MARINE CORPS AIR STATION FUTENMA, Japan (AP) — Located smack in the center of a crowded city, the Marine base on Okinawa is at the epicenter of a yawning rift between Tokyo and Washington, posing a challenge to the United States' most important alliance in the Pacific.
Everyone agrees the base on southern Japan's Okinawa Island should be shut down and moved. The problem is where. Col. Dale Smith, who commands the base, is undaunted.
"We operate just fine out of Futenma," he told The Associated Press on Friday in his first interview with the media. "When a new facility is built and it's fully operational, that's the day that we will close our doors. We do not have any problem with the way we do business out of the current location of Futenma as it is now, though."
Futenma, which has been used by the U.S. since the closing days of World War II, is a classic "not in my backyard" issue.
Residents want it shut down and moved.
It's too noisy and dangerous, say the Okinawans who host it. It blocks potentially lucrative development, they say. It presents too big a burden.
But for more than a decade the Japanese government has dithered about where a replacement facility should be located. The United States has insisted that any replacement for the air station must be built on Okinawa so that air support will be close to troops on the ground, an option many Okinawans virulently oppose.
Deepening the rift, Japan's new progressive administration, led by Prime Minister Yukio Hatoyama, reportedly informed Washington this week that an agreement to move the base to a less crowded area on Okinawa's north was off the table.
Hatoyama has said he wants to announce a new site by the end of next month, but his coalition government is divided over the issue and calls are growing for it to be moved off Okinawa or outside of Japan altogether.
Okinawan public opinion, meanwhile, remains emotional.
"The idea that Okinawa has to accept the bases because no one else wants them just won't cut it anymore," the Okinawa Times newspaper said in an editorial on Friday. "Futenma is an issue not just for the administration or for parliament, but for each citizen in our nation to face."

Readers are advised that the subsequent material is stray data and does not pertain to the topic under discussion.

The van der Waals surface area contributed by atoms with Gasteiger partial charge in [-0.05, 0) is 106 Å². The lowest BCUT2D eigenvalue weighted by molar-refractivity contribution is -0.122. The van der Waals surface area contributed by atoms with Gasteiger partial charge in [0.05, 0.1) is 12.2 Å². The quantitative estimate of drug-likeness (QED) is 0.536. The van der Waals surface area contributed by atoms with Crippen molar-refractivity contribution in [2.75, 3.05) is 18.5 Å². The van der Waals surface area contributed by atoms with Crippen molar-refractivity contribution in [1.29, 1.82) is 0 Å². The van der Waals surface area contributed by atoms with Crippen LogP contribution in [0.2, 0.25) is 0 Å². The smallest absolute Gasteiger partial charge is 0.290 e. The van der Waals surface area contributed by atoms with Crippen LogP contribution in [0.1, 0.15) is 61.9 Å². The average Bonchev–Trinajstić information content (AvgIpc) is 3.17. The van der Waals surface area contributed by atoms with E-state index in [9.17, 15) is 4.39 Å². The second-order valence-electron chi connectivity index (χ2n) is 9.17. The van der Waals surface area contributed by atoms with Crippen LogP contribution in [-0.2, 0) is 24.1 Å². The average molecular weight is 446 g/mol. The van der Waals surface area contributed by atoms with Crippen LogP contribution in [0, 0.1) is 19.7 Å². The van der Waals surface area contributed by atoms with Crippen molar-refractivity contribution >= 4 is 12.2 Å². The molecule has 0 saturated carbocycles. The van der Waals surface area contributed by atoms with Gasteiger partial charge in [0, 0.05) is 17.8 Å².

Resolving the matter is also key to America's future global military posture.
Until the Futenma replacement site is agreed upon, Washington says it cannot go ahead with a sweeping realignment plan that would send 8,600 of the 18,000 Marines on Okinawa to the U.S. Pacific territory of Guam by 2014.
Smith refused to comment on the ongoing political negotiations, citing their sensitivity and saying that the final decision must now be left up to politicians and the top-level military brass.
"There is a certain amount of speculation or conjecture with regard to what the future could hold," he said. "But the fact remains, Futenma is there."
In the meantime, he said, the Marines are focused on carrying out their mission, which he said has contributed, through maintaining a strong U.S. presence, to keeping the peace in a volatile region.
He argued, however, that the emphasis on the dangers of helicopters and military cargo planes flying in and out of a city that has roughly the same population density as Tokyo is overblown.
"The pilots are not under stress. They are professionals. They operate the aircraft as safely, if not more so, than anywhere else in the world," he said. "We have added safety measures that we believe absolutely counter accusations, comments and possible disinformation that Futenma is operated unsafely or represents an unsafe air station."
Still, accidents do happen.
Public uproar in 2004 led to a new agreement in 2006 to close the base and revise flight patterns. A helicopter crashed on the Okinawa International University campus near the base, but it was closed at the time and no one was killed on the ground.
Today, the base is closed on Sundays and flights are only allowed between 7:00 a.m. and 11:00 p.m, said Col. Robert Brassaw, commanding officer of the Marine Aircraft Group on Futenma.
"We try to get to a high altitude as fast as we can," Brassaw said. "The amount of time we spend over neighborhoods is only one or two minutes."
Smith said the Marines are trying to work more closely with local officials, and to win hearts and minds among the public by hosting more joint events and reaching out more to the community.
But he said there is only so much the Marines can do.
"If there is something that they have a personal problem with, my door is always open," Smith said. "Many times, there is no leeway because we have to train, we have to be open at certain times to facilitate training ... That's just a fact that we can't get around."
Over the years, tens of thousands of protesters have regularly hit the streets of Okinawa to demand the base's closure. Winning over the Okinawans remains an uphill battle — even on base.
Yusho Yamanaha, a 75-year-old retiree who has a small onion and carrot farm inside the base's fences, said he would happily give up his plot if the base were moved.
"It should be closed," he said. "It's just too dangerous."